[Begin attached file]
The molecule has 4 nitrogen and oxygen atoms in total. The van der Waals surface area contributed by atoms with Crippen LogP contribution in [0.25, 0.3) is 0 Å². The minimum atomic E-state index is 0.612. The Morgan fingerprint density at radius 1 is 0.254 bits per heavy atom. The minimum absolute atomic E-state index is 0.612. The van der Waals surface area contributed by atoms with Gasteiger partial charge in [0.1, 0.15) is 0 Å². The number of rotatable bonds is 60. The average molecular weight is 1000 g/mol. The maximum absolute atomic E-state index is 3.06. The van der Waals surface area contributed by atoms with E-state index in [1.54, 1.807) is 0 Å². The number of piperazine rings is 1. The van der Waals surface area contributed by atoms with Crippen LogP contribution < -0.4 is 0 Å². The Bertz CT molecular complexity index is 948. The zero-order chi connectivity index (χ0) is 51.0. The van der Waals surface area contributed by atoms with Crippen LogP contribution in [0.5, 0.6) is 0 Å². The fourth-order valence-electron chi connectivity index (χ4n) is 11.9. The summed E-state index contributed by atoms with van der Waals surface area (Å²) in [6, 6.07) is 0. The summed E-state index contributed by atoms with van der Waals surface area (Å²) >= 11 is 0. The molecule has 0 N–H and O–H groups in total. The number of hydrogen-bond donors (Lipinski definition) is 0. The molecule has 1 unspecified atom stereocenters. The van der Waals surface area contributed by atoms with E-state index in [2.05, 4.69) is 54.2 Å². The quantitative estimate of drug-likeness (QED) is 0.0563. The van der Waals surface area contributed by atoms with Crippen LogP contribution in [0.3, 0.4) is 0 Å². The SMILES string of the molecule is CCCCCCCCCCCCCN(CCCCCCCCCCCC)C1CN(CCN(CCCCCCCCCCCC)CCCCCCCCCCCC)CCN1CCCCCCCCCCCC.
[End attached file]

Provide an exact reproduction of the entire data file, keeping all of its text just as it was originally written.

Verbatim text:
The molecule has 4 nitrogen and oxygen atoms in total. The van der Waals surface area contributed by atoms with Crippen LogP contribution in [0.25, 0.3) is 0 Å². The minimum atomic E-state index is 0.612. The Morgan fingerprint density at radius 1 is 0.254 bits per heavy atom. The minimum absolute atomic E-state index is 0.612. The van der Waals surface area contributed by atoms with Gasteiger partial charge in [0.1, 0.15) is 0 Å². The number of rotatable bonds is 60. The average molecular weight is 1000 g/mol. The maximum absolute atomic E-state index is 3.06. The van der Waals surface area contributed by atoms with E-state index in [1.54, 1.807) is 0 Å². The number of piperazine rings is 1. The van der Waals surface area contributed by atoms with Crippen LogP contribution < -0.4 is 0 Å². The Bertz CT molecular complexity index is 948. The zero-order chi connectivity index (χ0) is 51.0. The van der Waals surface area contributed by atoms with Crippen LogP contribution in [0.5, 0.6) is 0 Å². The fourth-order valence-electron chi connectivity index (χ4n) is 11.9. The summed E-state index contributed by atoms with van der Waals surface area (Å²) in [6, 6.07) is 0. The summed E-state index contributed by atoms with van der Waals surface area (Å²) >= 11 is 0. The molecule has 0 N–H and O–H groups in total. The number of hydrogen-bond donors (Lipinski definition) is 0. The molecule has 1 unspecified atom stereocenters. The van der Waals surface area contributed by atoms with E-state index in [2.05, 4.69) is 54.2 Å². The quantitative estimate of drug-likeness (QED) is 0.0563. The van der Waals surface area contributed by atoms with Crippen LogP contribution in [0.3, 0.4) is 0 Å². The SMILES string of the molecule is CCCCCCCCCCCCCN(CCCCCCCCCCCC)C1CN(CCN(CCCCCCCCCCCC)CCCCCCCCCCCC)CCN1CCCCCCCCCCCC.